A Picnic with Touring Bands
A Picnic with Bands
By: Lori George
Jonathan Gunasingham became involved with RYFO the year after he graduated from college. Engineering was his focal point when he attended college, but he was looking for something that blended his passions and interests with a Godly calling. The phrase, “the place you are called is where your deepest longing meets the world’s greatest need” is what Jonathan believed would happen for him. One of his deep passions is music, and he started to wonder if there was a space to craft communities on the road with touring artists, while meeting their practical needs. Jonathan believed this could not only impact the lives of the artists themselves, but also the lives of other artists they shared the road with. He drafted surveys and e-mailed varied artists, reaching out, and somewhere along the line was connected with RYFO.
“I was really drawn to the comprehensive aim of RYFO to meet all needs of touring musicians,” Jonathan shared. “I started to reach out to musicians and set up times at concerts to speak to them about their spiritual, practical, psychological, and emotional needs. When setting up these times, I usually tried to see if I could bring to them something to help them out like care packages and what not. I often had people I was acquainted with contribute items such as baked goods and gift cards.”
Eventually, Jonathan started to dream big and think outside the proverbial box. He was inspired by the amazing gatherings his church put on, and the potlucks that took place before concerts. Jonathan started wondering what it would look like if a tour came through town, and had a giant picnic of sorts before the show, for all artists on the tour. Someone he met at one of the concerts took notice of what Jonathan was up to, and called him one year later to see if he could do a similar outreach for a tour she was booking.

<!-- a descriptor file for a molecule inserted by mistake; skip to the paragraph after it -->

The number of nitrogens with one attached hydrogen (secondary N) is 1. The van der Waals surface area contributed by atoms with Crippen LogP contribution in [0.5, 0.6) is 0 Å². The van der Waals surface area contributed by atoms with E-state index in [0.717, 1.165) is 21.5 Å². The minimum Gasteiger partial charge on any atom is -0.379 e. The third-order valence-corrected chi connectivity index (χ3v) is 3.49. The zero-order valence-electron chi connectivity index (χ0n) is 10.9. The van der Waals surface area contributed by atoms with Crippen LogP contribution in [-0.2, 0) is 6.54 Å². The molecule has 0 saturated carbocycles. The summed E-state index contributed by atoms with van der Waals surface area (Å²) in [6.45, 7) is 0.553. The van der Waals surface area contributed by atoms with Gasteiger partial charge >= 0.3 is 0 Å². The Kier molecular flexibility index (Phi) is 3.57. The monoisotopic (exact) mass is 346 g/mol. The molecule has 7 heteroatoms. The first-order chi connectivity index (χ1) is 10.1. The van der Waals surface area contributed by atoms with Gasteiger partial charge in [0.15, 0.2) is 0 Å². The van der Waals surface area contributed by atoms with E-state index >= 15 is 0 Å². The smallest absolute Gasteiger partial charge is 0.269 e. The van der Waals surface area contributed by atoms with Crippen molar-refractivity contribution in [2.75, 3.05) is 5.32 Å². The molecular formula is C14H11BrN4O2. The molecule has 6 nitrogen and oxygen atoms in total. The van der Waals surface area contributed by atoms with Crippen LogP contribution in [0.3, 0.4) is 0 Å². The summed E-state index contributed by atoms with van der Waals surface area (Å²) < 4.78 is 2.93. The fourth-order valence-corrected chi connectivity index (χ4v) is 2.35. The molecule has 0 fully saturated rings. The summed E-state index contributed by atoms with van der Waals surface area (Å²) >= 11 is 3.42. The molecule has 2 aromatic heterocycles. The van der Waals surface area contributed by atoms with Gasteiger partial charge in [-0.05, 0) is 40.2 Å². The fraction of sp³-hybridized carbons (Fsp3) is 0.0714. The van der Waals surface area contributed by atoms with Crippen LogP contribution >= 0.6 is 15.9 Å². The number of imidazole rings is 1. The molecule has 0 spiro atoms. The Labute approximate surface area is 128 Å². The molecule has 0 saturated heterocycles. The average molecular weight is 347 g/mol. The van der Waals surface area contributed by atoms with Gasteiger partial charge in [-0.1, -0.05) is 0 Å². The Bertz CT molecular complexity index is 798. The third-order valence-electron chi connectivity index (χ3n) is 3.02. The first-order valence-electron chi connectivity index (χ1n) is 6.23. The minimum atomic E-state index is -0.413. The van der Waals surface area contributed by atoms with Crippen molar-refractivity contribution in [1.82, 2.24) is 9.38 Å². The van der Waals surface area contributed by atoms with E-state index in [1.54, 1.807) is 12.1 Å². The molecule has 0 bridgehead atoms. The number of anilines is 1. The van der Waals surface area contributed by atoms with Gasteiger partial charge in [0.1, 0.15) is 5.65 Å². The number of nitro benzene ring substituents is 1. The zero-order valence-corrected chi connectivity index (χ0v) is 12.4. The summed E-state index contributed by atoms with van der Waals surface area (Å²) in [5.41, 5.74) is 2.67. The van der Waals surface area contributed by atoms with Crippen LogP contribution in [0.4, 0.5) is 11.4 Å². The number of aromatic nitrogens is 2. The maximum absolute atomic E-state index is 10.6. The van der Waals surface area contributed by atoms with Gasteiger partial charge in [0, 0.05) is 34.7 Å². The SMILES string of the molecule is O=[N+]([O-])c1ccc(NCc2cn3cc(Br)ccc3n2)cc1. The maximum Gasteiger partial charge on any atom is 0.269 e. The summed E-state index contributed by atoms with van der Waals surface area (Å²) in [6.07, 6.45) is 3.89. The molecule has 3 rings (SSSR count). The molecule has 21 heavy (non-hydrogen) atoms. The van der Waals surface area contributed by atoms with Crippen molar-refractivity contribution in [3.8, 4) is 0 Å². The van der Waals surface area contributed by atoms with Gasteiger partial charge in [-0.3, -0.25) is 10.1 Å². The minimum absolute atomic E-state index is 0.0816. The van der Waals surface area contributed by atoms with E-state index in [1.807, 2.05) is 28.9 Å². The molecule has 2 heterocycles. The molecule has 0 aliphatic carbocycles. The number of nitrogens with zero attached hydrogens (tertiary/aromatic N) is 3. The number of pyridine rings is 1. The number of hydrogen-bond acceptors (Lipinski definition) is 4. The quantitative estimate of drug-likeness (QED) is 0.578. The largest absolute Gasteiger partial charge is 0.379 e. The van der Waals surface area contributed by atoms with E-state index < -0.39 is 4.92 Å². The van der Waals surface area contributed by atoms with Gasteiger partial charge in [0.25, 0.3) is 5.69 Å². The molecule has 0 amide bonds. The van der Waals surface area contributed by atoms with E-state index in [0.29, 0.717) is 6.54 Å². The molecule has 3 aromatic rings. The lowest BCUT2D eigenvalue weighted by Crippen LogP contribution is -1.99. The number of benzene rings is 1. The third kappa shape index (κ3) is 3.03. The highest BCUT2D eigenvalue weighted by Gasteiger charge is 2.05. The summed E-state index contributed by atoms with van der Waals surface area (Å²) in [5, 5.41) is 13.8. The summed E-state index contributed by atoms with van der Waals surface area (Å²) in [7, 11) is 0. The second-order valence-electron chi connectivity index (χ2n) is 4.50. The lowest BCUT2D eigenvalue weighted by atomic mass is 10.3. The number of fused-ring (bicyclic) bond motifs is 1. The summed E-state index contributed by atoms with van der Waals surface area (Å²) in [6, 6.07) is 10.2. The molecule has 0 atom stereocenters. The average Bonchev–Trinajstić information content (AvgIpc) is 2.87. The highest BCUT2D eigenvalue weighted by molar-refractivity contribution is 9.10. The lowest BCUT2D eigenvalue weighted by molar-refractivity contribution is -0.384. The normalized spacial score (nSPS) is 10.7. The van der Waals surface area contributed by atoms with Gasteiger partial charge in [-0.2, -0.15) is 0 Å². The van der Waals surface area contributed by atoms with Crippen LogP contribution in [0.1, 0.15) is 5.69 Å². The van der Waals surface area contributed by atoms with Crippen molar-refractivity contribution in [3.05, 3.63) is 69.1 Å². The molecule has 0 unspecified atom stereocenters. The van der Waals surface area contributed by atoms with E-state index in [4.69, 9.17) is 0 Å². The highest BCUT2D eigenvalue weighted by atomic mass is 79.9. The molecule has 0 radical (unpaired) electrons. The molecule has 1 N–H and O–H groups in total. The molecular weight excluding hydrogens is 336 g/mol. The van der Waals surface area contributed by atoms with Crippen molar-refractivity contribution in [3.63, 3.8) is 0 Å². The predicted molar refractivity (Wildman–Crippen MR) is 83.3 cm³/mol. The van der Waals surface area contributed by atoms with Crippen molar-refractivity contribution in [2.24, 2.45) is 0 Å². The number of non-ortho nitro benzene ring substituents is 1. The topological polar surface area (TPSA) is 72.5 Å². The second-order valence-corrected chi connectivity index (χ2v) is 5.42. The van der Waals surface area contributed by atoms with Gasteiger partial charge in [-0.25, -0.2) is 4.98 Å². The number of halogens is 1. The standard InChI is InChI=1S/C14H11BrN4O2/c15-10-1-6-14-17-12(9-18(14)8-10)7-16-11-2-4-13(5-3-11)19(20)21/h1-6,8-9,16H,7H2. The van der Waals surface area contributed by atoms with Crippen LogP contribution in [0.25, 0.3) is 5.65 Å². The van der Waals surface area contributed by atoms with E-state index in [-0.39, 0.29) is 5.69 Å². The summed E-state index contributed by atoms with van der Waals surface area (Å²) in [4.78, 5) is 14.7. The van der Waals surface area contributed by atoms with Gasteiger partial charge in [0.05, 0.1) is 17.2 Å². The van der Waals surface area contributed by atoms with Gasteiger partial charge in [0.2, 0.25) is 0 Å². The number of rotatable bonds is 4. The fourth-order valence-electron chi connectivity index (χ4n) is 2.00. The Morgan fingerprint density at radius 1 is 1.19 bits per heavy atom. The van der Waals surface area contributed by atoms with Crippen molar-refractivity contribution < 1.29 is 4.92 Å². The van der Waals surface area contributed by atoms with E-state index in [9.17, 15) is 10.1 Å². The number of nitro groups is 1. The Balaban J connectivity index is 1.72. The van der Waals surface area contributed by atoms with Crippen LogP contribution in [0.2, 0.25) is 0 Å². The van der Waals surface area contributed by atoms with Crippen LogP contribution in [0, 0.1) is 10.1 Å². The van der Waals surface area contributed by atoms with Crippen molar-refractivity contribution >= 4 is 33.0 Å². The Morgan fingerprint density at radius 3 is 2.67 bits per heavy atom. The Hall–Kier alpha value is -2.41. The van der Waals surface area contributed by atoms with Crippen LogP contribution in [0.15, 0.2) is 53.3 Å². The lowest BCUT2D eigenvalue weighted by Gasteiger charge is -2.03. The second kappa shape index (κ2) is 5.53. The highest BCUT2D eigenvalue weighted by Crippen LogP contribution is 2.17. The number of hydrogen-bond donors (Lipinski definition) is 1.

“The tour ended up being Abandon Kansas’s first Canadian tour,” Jonathan shared. “I was excited that the act of service got some steam and others were excited about it. I once again gathered many friends. This time there were more people who came by to hangout and attend the show. They brought TONS of food. The overall night was bittersweet because I discovered the band was having a pretty rough time in Canada; low capacity shows, unaware venues and being robbed the night before the show they played in Toronto. The band was in somewhat low spirits. It was very difficult having such high expectations for the event knowing what the band was navigating. However, it was awesome to form a camaraderie with them and hear that the food, support and love they experienced in Toronto was the best part of the tour. We were also able to send them off with food.”